“Do you have faith?”

We were sitting in a cafe for lunch today, talking about the world and our place in it. A generation apart, she came to Washington a few years ago, and works on international human rights questions, hard questions that they are.

This question mattered to her too. I looked back across the table, and then around the room, “Everyone here has faith. Every man and woman in this room believes certain things are true, and certain things are not true. We have metaphysical commitments about the meaning life, about the nature of the universe, about who we are as human beings, and those shape what we see, what we care about. Yes, everyone has faith.”

But I knew that she wanted to know about what she saw as “religious faith”— though I wasn’t going to let her go so easily, as it matters that we are honest about what “faith” is and what “faith” isn’t. So I explained that Hindus have faith, as do Moslems, as do secularists of all kinds, as do evolutionary materialists, as do Jews and Christians. Every one of us believes that some things matter, and that some things don’t— and in those beliefs we trust. In a word, that is faith.

Clouded by the Enlightenment, the intellectual paradigm of last several hundred years in the West, we have labored under dualisms that are both untrue and unfair. The world is not one of “facts” and “values,” of “objective” knowledge and “subjective” knowledge. From my undergraduate thesis on, I have been exploring that dilemma, and it simply isn’t true to the way the world really is. Why is it that equally smart scientists “see” so differently, some concluding that the universe is created and others that it is by chance? Why did the Huguenots of Le Chambon see the Jews as worthy of their care, hiding them in basements and barns, when most of Europe failed to see the Nazi persecution as a problem that implicated them? Why did “neighbor” mean one thing to a religious leader on his way to Jericho, and something altogether different to a Samaritan businessman on the same road?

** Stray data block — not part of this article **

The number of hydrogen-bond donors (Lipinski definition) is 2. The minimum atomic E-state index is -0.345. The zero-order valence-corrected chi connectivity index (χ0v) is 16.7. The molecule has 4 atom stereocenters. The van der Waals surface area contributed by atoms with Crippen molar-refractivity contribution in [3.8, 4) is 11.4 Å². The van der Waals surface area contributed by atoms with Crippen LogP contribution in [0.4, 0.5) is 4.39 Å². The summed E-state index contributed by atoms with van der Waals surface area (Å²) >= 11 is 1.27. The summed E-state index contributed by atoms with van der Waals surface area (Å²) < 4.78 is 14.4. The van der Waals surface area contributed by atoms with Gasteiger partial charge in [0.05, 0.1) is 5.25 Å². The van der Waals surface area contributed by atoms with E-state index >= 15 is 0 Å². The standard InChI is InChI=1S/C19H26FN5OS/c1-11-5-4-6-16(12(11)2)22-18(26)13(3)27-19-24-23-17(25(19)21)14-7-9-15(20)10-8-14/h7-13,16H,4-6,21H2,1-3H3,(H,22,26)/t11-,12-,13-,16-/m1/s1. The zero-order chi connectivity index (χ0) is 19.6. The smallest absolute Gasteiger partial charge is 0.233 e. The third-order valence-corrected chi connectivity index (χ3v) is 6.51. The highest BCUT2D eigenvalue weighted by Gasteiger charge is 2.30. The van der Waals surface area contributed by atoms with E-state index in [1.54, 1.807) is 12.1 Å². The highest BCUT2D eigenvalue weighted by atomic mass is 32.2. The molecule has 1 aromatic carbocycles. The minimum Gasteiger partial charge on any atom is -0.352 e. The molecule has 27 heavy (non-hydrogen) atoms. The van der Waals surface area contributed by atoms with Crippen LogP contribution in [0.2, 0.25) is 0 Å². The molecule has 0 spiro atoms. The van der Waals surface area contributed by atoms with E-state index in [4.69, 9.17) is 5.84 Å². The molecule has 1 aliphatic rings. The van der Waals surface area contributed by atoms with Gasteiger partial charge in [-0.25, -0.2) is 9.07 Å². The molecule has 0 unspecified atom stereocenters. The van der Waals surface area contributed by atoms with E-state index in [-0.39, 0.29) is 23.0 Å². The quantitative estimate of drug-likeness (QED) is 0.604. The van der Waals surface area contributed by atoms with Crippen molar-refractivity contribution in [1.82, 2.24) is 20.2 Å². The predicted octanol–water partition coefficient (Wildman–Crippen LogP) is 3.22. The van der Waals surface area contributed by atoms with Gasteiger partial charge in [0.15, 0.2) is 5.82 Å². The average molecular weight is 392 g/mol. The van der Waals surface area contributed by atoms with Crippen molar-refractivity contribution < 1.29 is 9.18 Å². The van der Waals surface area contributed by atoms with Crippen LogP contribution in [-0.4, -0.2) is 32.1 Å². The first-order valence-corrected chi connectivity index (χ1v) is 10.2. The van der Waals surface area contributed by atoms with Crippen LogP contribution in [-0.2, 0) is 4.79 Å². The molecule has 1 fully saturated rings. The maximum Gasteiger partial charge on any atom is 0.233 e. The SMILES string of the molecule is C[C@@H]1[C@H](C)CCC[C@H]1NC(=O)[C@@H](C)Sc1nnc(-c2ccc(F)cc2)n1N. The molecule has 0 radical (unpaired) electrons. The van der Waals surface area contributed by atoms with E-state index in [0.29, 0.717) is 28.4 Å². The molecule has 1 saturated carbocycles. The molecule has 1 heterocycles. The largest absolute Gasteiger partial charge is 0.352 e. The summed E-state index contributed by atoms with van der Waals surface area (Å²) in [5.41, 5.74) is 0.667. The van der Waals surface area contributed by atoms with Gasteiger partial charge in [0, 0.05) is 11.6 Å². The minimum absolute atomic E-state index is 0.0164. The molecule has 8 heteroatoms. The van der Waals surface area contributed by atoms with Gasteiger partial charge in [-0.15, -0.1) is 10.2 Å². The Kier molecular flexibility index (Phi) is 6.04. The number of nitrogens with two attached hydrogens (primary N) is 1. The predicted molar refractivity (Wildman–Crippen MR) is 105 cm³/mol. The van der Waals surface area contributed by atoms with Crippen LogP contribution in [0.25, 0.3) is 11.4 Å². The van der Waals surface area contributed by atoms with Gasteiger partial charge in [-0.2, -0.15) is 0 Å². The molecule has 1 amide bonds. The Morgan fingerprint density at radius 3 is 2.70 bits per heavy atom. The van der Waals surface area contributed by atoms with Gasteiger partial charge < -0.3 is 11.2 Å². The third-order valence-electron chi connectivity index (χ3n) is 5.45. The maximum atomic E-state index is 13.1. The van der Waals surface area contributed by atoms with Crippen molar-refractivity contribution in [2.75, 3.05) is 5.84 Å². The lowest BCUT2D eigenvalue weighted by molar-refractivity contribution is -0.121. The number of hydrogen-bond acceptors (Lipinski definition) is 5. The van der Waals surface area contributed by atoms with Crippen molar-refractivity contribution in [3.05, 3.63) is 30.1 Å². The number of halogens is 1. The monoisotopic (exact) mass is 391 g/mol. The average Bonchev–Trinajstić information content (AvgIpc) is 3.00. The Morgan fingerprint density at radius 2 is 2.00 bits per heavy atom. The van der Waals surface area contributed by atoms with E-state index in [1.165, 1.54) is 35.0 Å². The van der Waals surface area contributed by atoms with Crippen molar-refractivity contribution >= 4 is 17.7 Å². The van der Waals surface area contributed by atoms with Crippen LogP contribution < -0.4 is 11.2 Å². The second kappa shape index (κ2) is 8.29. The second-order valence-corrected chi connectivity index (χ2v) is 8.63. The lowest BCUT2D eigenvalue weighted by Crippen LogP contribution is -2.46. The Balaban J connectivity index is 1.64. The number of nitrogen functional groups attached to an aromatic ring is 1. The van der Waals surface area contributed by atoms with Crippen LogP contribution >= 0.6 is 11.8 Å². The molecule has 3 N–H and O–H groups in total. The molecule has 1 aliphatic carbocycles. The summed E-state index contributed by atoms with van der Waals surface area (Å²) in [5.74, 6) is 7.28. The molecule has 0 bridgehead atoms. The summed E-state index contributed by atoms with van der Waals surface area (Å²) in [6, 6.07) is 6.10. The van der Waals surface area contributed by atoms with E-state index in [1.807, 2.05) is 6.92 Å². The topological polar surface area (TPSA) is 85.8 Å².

We see from our hearts. In the Hebrew anthropology, the heart is the center of human existence, at the “heart” of human experience. Everything comes from the heart, which is why the Hebrew poets argued that we should “guard our hearts, because everything comes from the heart.”

And so we talked about faith, exploring her questions, and thinking together about why the question of faith matters to all of us— whatever we believe about God and the world, about the human condition, about right and wrong, about justice and injustice. Eventually I asked her, “What about you? Do you have faith?” A morally serious person, she is unusually committed to things that matter, and the question was honest, wanting an honest answer.

She said that she wasn’t sure, and that was why she wanted to talk. A few weeks ago I gave a lecture on Capitol Hill, and she came because of her professional responsibilities— and simply, she was intrigued by what she heard, and didn’t hear. Why do we care about complex, difficult issues? Why do some people see themselves implicated, and some not? And maybe most perplexing of all, how do we keep at things that matter through the years of life— when we are no longer 27, and when everything we know has become more complicated, with moral and political and social weight we had not imagined when we started out?

I told her that those questions have been the questions of my life. She asked if we could talk again, perhaps even regularly, and I am sure we will.

Steven Garber is the Senior Fellow for Vocation and the Common Good for the M. J. Murdock Charitable Trust. A teacher of many people in many places, he continues to serve as a consultant to colleges and corporations, facilitating both individual and institutional vocation. A husband, a father and a grandfather, a he has long lived in Washington DC, living a life among family, friends, and flowers.

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